The models come in acrylic boxes which really don't do them justice when you want to view them. They also took up a lot of display space. So I designed a custom display cabinet using tempered glass doors and poplar wood for a case.  I drew the plan in Fusion 360 and made 2D drawings for the glass parts.  I subcontracted the glass doors and shelves cutting and drilling to Del Ray glass.  I used hinge hardware to create frameless, flush closing doors. The glass is tempered for durability and strength. The glass parts were quite expensive.  After doing some tests with an internal light, I decided against including one. I lined the back wall with a piece of felt to provide a nice matte finish.
















Testing if the display case should have internal lighting. I decided
against including a light.


I finished building the display case and began installing the cars in chronological sequence. The collection is mostly Porsches with one Lancia Beta Scorpion with a Fruit of the Loom sponsor that raced in the early 1980s in Germany and an Audi LMP1 car from the late 1990s.

 Next,  I want to make labels for each car in a consistent style. It is difficult to get a good picture of the display case in its final position due to the narrow hallway where it is mounted. Thanks to Scott Wahl for helping me install it.




Finished display case mounted on the wall in the short hallway between the front layout room and the crew lounge. The models look so much better behind the glass doors.


I will continue the story about the NE Interchange in a subsequent post. 







November 10, 2021

Pamplin Historical Park


Last weekend I took a trip to Danville Virginia to participate in a High Performance Driver Education event at the Virginia International Raceway. On my way there I stopped at the Pamplin Historical Park and The National Museum of the Civil War Soldier. I have wanted to visit this for a long time and I am glad I finally did. 

The site consists of a large museum and hundreds of acres of civil war battle field with several restored civil war era structures including two farms, barns, and original and replica entrenchments. 

The museum is fantastic. The facility is first class. The full scale dioramas and exhibits are excellent. They are chock full of detailing ideas. They also have an assortment of miniature dioramas to depict scenes such as a regiment on the march, a prison camp, and other scenes with a larger scope too big to show full scale. They don't permit photos in the museum, so you will have to visit to see for yourself. It is worth it.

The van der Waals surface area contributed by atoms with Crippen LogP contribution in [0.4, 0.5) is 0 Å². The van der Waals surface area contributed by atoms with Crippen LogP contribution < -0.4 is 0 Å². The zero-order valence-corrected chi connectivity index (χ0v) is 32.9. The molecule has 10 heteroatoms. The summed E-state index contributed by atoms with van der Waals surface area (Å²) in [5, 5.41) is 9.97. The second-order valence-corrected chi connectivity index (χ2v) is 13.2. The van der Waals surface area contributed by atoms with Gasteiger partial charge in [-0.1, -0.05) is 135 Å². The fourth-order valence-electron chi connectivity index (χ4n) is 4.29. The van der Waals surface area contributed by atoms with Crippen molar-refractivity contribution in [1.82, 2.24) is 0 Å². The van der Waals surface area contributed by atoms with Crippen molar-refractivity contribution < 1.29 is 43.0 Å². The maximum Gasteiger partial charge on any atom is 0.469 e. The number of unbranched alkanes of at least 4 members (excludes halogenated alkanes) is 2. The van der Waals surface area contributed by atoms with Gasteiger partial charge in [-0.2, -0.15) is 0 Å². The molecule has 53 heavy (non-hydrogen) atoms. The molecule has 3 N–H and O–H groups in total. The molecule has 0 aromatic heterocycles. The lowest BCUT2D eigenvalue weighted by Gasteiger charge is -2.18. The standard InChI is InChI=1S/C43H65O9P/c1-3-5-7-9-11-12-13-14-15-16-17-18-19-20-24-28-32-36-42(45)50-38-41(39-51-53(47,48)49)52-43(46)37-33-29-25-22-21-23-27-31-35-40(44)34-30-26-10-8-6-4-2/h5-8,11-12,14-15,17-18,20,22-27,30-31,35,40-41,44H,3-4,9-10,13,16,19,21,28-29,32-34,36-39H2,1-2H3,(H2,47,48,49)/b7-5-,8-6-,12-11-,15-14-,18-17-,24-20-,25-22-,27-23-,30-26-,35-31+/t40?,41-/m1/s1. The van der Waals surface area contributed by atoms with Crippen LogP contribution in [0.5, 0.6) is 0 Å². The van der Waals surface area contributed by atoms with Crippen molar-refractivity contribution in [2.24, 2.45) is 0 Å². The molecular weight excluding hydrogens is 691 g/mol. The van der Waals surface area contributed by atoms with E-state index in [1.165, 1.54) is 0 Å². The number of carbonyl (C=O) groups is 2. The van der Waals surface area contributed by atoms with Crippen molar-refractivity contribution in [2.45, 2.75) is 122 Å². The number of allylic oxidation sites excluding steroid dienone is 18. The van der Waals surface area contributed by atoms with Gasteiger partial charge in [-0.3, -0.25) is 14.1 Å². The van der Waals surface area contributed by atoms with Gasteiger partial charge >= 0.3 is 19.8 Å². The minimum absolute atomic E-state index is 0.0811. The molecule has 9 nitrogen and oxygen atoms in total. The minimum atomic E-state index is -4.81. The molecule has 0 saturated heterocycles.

Panorama showing some of the out-buildings


The outdoor exhibits are also excellent. The Tudor Hall Plantation exhibit is especially impressive. It is a restored tobacco farm originally built in 1815 and expanded in 1850. The plantation includes many of the out-buildings of a typical farm in that era. They also show slave quarters. The interiors of many of the buildings are open. Those provide a wonderful view of the typical contents of civil war era buildings - perfect for modelers looking for detailing ideas.  I definitely need to add some more out-buildings to the farms on my layout.

There was an interesting set of dioramas in the basement of Tudor Hall that showed the appearance of the plantation before the war and during the siege. Before the siege, the farm looked lush and prosperous. During the siege it was a desolate, barren expanse covered with the temporary shebangs of the camping soldiers.

The plantation sits alongside the location of some of the entrenchments from the siege of Petersburg. The Union Army's ultimate breakthrough occurred in this area. There are trails that wind through hundreds if not thousands of yards of the former entrenchments. They also have created a replica of typical earth works. There is a second exhibit hall here built to resemble a Confederate fort. Inside was nice exhibit devoted to African American soldiers in the civil war.




 They also have a small recreation of what a civil war camp during the siege might have looked like. One thing I did not know was that the latrines were placed in no-mans land between the lines. That sounds like a dangerous situation.




Action shot from the VIR Track day